"I've gotten her message," Lyon shouted. "Brown, bring my shoes inside. Elbert, go sit somewhere."
"My lord?" Brown called out.
"Do the French really follow these laws?"
Lyon contained his smile. "Did my wife say it was the law?" he asked.
"Yes, my lord."
"And she told you she was from France?" he asked his butler.
"Then it must be true," Lyon announced. "I would like a bath, Brown. Leave the shoes until later," he added before turning back to his destination.
Lyon smiled. There were times when he forgot just how young and inexperienced Brown was. Of course, he'd been lied to by someone who radiated innocence and sincerity. Christina.
His wife wasn't waiting for him in their bedroom. He really hadn't expected her to be there. The sun still gave sufficient light for her to stay outdoors. Lyon doubted she'd return to the house until darkness forced her to do so.
Lyon walked over to the windows to look out at the setting sun. It was a magnificent sight, and one he'd never taken the time to notice until he'd married Christina. She had opened his eyes to the wonders of life.
And the wonder of love. Yes, he did love her, so ferociously it almost frightened him. If anything happened to her, Lyon didn't know how he'd be able to go on.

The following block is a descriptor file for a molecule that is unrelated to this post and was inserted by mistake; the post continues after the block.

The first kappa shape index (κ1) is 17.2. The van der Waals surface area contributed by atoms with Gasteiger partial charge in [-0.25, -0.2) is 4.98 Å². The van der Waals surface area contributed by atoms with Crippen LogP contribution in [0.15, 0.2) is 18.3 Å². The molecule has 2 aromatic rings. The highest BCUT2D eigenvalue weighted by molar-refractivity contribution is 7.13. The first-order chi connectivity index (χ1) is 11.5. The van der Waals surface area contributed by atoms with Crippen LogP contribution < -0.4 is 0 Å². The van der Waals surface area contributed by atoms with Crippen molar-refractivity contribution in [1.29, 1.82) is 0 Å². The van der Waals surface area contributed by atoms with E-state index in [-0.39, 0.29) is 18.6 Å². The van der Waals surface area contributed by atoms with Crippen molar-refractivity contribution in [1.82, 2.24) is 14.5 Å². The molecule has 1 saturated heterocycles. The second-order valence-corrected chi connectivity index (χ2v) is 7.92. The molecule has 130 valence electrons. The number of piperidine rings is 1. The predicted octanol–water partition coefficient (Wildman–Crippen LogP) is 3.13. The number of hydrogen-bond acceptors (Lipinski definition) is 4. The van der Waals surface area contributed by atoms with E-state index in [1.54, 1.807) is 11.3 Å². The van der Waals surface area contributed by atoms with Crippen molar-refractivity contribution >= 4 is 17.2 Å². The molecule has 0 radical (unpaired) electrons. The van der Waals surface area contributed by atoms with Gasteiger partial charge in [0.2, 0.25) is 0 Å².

That odious thought wouldn't have intruded on his peace of mind if he hadn't been so concerned about Christina's reunion with her father. Lyon was more than uneasy.
She believed he'd try to kill her. Richards hadn't been able to tell Lyon much about Christina's father, but the fact that Stalinsky had been involved in the Brisbane affair, with such shameful results, worried Lyon.
How simple it would be if Christina would trust him, confide in him. Lord, he felt as if he was being asked to fence with an enemy with a blindfold tied around his eyes.
Equal measure. Wasn't that what he wanted from Christina?
The truth hit him like a blow. He'd demanded from his wife what he'd been unwilling to give her. Trust. Yes, he wanted her absolute trust, yet he hadn't let her know how much he trusted her. No, he told himself with a shake of his head, his sin was worse. He hadn't opened his heart to her.
Christina had only questioned him once about his past. When they were on their way to Lyonwood, she'd asked him to tell her about his first wife, Lettie.
His answers had been abrupt. He'd let her know the subject wasn't one he would discuss.
She hadn't asked him again.
Yes, he was getting equal measure.
The door opened behind him. Lyon glanced over his shoulder and saw the servants carrying the tub and pails of steaming water into the room.
He turned back to the landscape and was in the process of drawing off his jacket when he saw Christina.